STOLI Policies Void as Prohibited Wagers on Human Life







Pundit Newswire: Ohio National Life Assurance Corporation v. Douglas Davis, Paul Morady, Mavash Morady, et al. (N.D. Ill.).

In two separate opinions, the district court in the Northern District of Illinois declared void ab initio five insurance policies procured by STOLI (stranger originated life insurance) investors on the lives of strangers. The STOLI investors procured five STOLI policies from Ohio National with aggregate death benefits totaling $2.8 Million, without an insurable interest in the elderly insureds’ lives. Illinois insurable interest laws are designed to protect the integrity of human life. When a life insurance policy is taken out for legitimate purposes, the person who procures the policy has an interest in the insured’s longevity. STOLI investors, however, have a sinister financial stake in the insureds’ early death. STOLI investors procure life insurance policies wagering that the insureds will die sooner rather than later, minimizing premium costs and increasing their profits. STOLI policies do not protect against any risk of loss; they are pure wagers on human life.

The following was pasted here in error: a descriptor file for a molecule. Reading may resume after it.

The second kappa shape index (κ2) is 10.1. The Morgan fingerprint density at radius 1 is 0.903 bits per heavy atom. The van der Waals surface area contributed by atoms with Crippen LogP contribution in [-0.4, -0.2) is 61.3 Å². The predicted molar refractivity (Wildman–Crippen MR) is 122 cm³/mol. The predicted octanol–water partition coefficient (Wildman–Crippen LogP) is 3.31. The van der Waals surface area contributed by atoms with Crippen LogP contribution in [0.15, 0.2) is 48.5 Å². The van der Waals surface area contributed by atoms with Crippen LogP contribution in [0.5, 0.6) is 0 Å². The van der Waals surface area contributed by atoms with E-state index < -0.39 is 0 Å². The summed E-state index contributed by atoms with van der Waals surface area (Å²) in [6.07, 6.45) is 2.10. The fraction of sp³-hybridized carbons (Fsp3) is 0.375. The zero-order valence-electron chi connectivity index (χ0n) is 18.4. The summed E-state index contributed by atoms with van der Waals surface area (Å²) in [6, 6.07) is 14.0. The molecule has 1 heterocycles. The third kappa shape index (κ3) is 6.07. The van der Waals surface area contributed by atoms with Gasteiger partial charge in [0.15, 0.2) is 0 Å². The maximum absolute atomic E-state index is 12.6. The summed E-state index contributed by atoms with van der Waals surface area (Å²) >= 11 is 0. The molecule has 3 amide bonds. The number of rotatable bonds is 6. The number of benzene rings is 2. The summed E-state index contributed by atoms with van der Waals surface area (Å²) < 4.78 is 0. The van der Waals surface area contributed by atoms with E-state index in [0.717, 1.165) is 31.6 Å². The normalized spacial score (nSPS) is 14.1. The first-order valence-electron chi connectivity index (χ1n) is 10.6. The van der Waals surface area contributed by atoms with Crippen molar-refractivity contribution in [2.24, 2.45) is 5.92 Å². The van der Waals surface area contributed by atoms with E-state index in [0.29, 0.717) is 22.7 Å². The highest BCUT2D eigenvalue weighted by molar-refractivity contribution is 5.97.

Striking a blow against STOLI investment practices, the district court entered summary judgment for Ohio National, declaring the policies void ab initio, and entering summary judgment against the STOLI procurers for civil conspiracy, and against the insurance broker for breach of contract, fraud, and civil conspiracy. As a matter of law, the court awarded damages to Ohio National in excess of $860,000.00 including attorneys’ fees, commissions paid to the insurance broker, and retention of premiums paid by the STOLI co-conspirators.

Read the district court’s Opinions here (voiding policies) and here (awarding damages).

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